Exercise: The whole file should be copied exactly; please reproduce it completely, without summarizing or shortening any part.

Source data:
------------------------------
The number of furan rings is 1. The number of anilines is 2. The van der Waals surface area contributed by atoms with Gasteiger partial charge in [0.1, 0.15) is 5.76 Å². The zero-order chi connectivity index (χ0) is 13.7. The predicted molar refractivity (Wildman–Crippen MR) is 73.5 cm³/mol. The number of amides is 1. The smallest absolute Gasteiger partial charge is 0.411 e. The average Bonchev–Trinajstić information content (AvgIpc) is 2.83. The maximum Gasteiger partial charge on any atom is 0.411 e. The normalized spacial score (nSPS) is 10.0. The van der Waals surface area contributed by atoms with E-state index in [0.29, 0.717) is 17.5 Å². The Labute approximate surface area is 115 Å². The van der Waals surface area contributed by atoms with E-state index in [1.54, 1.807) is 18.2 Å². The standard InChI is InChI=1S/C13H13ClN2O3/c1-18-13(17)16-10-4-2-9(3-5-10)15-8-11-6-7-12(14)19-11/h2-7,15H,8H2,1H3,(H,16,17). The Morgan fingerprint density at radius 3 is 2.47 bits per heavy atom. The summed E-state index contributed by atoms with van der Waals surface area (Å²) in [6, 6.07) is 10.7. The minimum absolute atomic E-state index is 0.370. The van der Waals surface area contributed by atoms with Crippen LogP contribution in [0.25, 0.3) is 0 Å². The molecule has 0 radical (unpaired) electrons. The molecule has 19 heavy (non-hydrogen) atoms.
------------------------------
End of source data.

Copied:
The number of furan rings is 1. The number of anilines is 2. The van der Waals surface area contributed by atoms with Gasteiger partial charge in [0.1, 0.15) is 5.76 Å². The zero-order chi connectivity index (χ0) is 13.7. The predicted molar refractivity (Wildman–Crippen MR) is 73.5 cm³/mol. The number of amides is 1. The smallest absolute Gasteiger partial charge is 0.411 e. The average Bonchev–Trinajstić information content (AvgIpc) is 2.83. The maximum Gasteiger partial charge on any atom is 0.411 e. The normalized spacial score (nSPS) is 10.0. The van der Waals surface area contributed by atoms with E-state index in [0.29, 0.717) is 17.5 Å². The Labute approximate surface area is 115 Å². The van der Waals surface area contributed by atoms with E-state index in [1.54, 1.807) is 18.2 Å². The standard InChI is InChI=1S/C13H13ClN2O3/c1-18-13(17)16-10-4-2-9(3-5-10)15-8-11-6-7-12(14)19-11/h2-7,15H,8H2,1H3,(H,16,17). The Morgan fingerprint density at radius 3 is 2.47 bits per heavy atom. The summed E-state index contributed by atoms with van der Waals surface area (Å²) in [6, 6.07) is 10.7. The minimum absolute atomic E-state index is 0.370. The van der Waals surface area contributed by atoms with Crippen LogP contribution in [0.25, 0.3) is 0 Å². The molecule has 0 radical (unpaired) electrons. The molecule has 19 heavy (non-hydrogen) atoms.